Blame the sundial. A dinner guest in a play by the Roman writer Plautus, his stomach rumbling, complains that
“The town’s so full of these confounded dials
The greatest part of the inhabitants,
Shrunk up with hunger, crawl along the streets”
We’ve been slaves to number ever since. Not that we need complain, according to two recent books. Piero Martin’s spirited and fascinating The Seven Measures of the World traces our ever-more precise grasp of physical reality, while Four Ways of Thinking, by the Uppsala-based mathematician David Sumpter, shows number illuminating human complexities.
Martin’s stories about common units of measure (candelas and moles rub shoulders here with amperes and degrees Kelvin) tip their hats to the past. The Plautus quotation is Martin’s, as is the assertion (very welcome to this amateur pianist) that the unplayable tempo Beethoven set for his “Hammerklavier” sonata (138 beats per minute!) was caused by a broken metronome.
Martin’s greater purpose is to trace, in the way we measure our metres and minutes, kilogrammes and candelas, the outline of “a true Copernican revolution”.
In the past fundamental constants were determined with reference to material prototypes. In November 2018 it was decided to define international units of measure in reference to the constants themselves. The metre is now defined indirectly using the length of a second as measured by atomic clocks, while the definition of a kilogramme is defined as a function of two physical constants, the speed of light, c, and Planck’s constant, h. The dizzying “hows” of this revolution beg not a few “whys”, but Martin is here to explain why such eye-watering accuracy is vital to the running of our world.
Sumpter’s Four Ways of Thinking is more speculative, organising reality around the four classes of phenomena defined by mathematician Stephen Wolfram’s little-read 1,192-page opus from 2002, A New Kind of Science. Sumpter is quick to reassure us that that his homage to the eccentric and polymathic Wolfram is not so much “a new kind of science” as “a new way to convince your friends to go jogging with you” or perhaps “a new way of controlling chocolate cake addiction.”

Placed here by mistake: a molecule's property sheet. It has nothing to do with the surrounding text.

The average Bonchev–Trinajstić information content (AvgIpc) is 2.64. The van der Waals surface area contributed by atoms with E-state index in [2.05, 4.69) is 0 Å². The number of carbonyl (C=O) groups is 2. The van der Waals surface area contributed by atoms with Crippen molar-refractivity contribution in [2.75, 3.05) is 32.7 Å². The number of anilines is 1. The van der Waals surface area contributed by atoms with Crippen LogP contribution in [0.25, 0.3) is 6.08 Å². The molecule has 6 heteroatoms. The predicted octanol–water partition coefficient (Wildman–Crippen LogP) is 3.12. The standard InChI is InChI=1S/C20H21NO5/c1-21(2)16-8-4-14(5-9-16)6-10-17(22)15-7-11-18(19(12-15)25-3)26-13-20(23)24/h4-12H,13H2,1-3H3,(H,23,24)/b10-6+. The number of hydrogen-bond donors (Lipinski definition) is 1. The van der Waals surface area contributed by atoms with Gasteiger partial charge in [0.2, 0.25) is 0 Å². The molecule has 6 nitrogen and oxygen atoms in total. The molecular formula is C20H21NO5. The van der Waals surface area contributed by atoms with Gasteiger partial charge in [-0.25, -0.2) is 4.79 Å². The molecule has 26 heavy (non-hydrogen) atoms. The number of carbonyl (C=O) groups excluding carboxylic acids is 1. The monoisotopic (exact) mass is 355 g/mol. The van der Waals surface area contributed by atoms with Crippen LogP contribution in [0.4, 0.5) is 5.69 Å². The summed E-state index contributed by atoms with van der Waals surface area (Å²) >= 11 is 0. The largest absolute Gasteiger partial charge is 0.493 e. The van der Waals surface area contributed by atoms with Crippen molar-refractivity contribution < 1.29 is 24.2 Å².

The point is, all phenomena are mathematically speaking, either stable, periodic, chaotic, or complex. Learn the differences between these phenomena, and you are half way to better understanding your own life.
Much of Four Ways is assembled semi-novelistically around a summer school in complex systems that Sumpter attended at the Santa Fe Institute in 1997. His half-remembered, half-invented mathematical conversations with fellow attendees won me over, though I have a strong aversion to exposition through dialogue.
I incline to think Sumpter’s biographical sketches are stronger. The strengths and weaknesses of statistical thinking are explored through the life of Ronald Fisher, the unlovely genius who in the 1940s a almost single-handedly created the foundations for statistical science.
That the world does not stand still to be measured, and is often best considered a dynamical system, is an insight given to Alfred Lotka, the chemist who in the first half of the 20th century came tantalisingly close to formulating systems biology.
Chaotic phenomena are caught in a sort of negative image through the work of NASA software engineer Margaret Hamilton, whose determination never to make a mistake — indeed, to make mistakes in her code impossible — landed the crew of Apollo 11 on the Moon.
Soviet mathematician Andrej Kolmogorov personifies complex thinking, as he abandons the axiom-based approach to mathematics and starts to think in terms of information and computer code.
Can mathematics really elucidate life? Do we really need mathematical thinking to realise that “each of us follows our individual rules of interaction and out of that emerges the complexity of our society”? Maybe not. But the journey was gripping.